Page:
Most nostalgic preadolescent movies have similarities, even in countries as different as France and China. Wang Xiaoshuai’s 11 Flowers focuses on a sullen 11-year-old schoolboy and his pals near the end of the Cultural Revolution in 1976. (The director, known mainly for Beijing Bicycle, was born in 1966). In the group, like in dozens of such movies, there’s a fat boy, a bespectacled geek, a weak smaller guy, and the serious good-looking hero. In fact, 11 Flowers could have been called Stand By Mao. Although there are references to the hardships imposed on intellectuals during that period (there’s a touching scene where a former teacher, forced to work in a factory, breaks down in tears as he confides his sadness to the boy’s father, a workmate and ex-actor), the background is almost perfunctory. What interests the director is the rather inconsequential autobiographical element, where the boy called Wang begs his mother to buy him a white shirt, then loses it in a Great Expectations-like encounter with an accused murderer on the run. But like the other plot points, it rather fizzles out.
Much better was Hirokazu Kore-eda’s I Wish, though less impressive than After Life, Nobody Knows, and Still Walking. Like the latter, which had the shadow of Ozu’s Tokyo Story hanging over it (though invited by the director’s homage), I Wish conjures up memories of I Was Born, But… and Ohayo, both about two young brothers. But unlike the Ozu films, Kore-eda’s are dominated by exteriors, with characters constantly on the move. This tale of brothers (played charmingly by real brothers), separated by their parent’s divorce, avoids sentimentality and constantly undermines the creeping feel-good element. For example, when a group of kids make a wish which they believe will come true when two of the new bullet express trains pass one another at top speed (a most up-to-date superstition), a small boy wishes that his dog, which has just died, be brought back to life. When asked afterward if his wish had come true, he replies that the dog is colder than ever. My wish, however, was that there was less of the jaunty Western-music soundtrack.
There is nothing jaunty or happy about by Björn Runge’s Happy End, an effective, rather schematic piece of Swedish miserabilism. Like a Mike Leigh film without any trace of humor, it deals with five very unhappy people: a violent unemployed loser who beats up his wife, who works as a cleaner; a woman who abandons a suicidal young man; and his widowed driving-instructor mother. (Is it coincidental that there’s also a driving instructor in Leigh’s Happy-Go-Lucky?) Extremely well acted, it’s the third part of Runge’s trilogy of liberation after Daybreak and Mouth to Mouth, films about people who are trying to liberate themselves from destructivity. It’s been assumed that the title is ironic. Far from it, as four of the five characters do find freedom by the end, in a gradual subtle way.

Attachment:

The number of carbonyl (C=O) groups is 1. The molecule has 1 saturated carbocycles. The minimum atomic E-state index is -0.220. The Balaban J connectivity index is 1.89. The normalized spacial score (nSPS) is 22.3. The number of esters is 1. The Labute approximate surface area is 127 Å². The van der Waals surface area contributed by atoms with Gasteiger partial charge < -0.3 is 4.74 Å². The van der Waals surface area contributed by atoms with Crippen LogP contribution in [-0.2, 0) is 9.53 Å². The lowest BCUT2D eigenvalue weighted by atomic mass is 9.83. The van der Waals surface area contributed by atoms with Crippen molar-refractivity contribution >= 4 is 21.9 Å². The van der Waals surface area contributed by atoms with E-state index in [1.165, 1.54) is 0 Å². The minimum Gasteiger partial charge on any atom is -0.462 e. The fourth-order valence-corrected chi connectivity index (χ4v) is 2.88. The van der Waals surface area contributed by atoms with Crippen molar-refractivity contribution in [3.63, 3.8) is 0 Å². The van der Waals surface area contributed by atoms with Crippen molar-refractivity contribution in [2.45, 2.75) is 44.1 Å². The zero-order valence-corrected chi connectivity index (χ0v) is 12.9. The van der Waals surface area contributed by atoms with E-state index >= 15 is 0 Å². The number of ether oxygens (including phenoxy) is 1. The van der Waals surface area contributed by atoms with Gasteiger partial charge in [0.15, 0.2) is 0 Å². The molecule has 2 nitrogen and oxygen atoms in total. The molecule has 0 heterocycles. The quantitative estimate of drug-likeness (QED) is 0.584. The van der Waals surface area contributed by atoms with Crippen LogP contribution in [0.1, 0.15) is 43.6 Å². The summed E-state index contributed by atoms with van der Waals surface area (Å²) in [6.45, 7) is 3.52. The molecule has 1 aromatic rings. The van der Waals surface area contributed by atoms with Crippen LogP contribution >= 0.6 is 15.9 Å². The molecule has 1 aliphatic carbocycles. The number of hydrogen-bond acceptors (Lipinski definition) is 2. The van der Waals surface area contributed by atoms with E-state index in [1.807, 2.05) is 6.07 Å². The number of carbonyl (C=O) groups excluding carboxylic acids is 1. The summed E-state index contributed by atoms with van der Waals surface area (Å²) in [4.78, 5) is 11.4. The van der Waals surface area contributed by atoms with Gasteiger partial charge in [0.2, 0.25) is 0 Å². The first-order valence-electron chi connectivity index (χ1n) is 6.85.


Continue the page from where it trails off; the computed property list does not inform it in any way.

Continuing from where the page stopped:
Terence Davies’s The Deep Blue Sea (in competition but already seen in Toronto and reviewed favorably here), based on Terence Rattigan’s 1952 play, can be called English miserabilism. As a gay man, Rattigan knew only too well how repressive English society was in the ’50s when homosexuality was against the law. In a way, it’s easy to read coded references to his sexuality in many of his plays, including The Deep Blue Sea, which was inspired by the suicide of a young actor with whom he had had a relationship.
Davies, like Rattigan, knew something of what it was like to be gay in England before homosexuality between consenting adults became legalised in 1967. However, Davies doesn’t bring out the subtext of the play in the manner that Rainer Werner Fassbinder and Todd Haynes did with Douglas Sirk’s ’50s melodramas. Nor is he entirely faithful to it as David Mamet was to Rattigan’s The Winslow Boy. What emerges is a highly self-conscious recreation of the suffocating atmosphere in England in the 1950s, an exercise de style. In a way, it’s as if someone were to remake Brief Encounter in exactly the style of the ’40s.
The rather dated play was first filmed by Anatole Litvak in 1955, and starred Vivien Leigh as Hester Collyer, Emlyn Williams as her respectable High Court judge husband, and Kenneth More as Freddie, her ne’er-do-well former RAF pilot lover. One of the characters is a presumably gay struck-off doctor (played by the closeted Eric Portman), a role which is curiously curtailed in the Davies version.
The drama is almost stifled by the production design where attention is drawn to the décor and the now extinct products of the period. There are references to a shilling in the gas meter, and the four pennies used in the phone booths, radio shows like The Brains Trust and Educating Archie, and the popular songs of the day. But the pub sing-alongs seem artificially imposed, unlike the way Davies used them in his masterful semi-autobiographical diptych Distant Voices, Still Lives and The Long Day Closes. There’s also a pointless flashback to the Blitz with people sheltering in Aldwych tube station all singing Molly Malone.
Yet, there is one sequence in which the use of a song works beautifully within the context of the plot. At first, “You Belong to Me” is sung by one or two amateurs in a pub, before Hester (Rachel Weisz) and Freddie (Tom Hiddleston) walk out onto a terrace and dance to the recording by Jo Stafford. This is contrasted with the non-diegetic over-insistent use of the Samuel Barber violin concerto, which underscores the pathos of certain scenes.
As Hester, Weisz is good, but she doesn’t have the cut-glass English accent that actresses like Vivien Leigh had in British films of the ’50s. She’s also too attractive (the part was first taken on stage by the dowdier Peggy Ashcroft), and so it’s difficult to believe how she could ever have married such a dull stick and mummy’s boy as portrayed by Simon Russell Beale. (At least, in the earlier film, Emlyn Williams had some authority and charisma.) The true triumph was the casting of Hiddleston, who exactly captures the type of upper-class devil-may-care character of the time.
This year’s San Sebastián Film Festival runs from September 16—24. For more information, click here.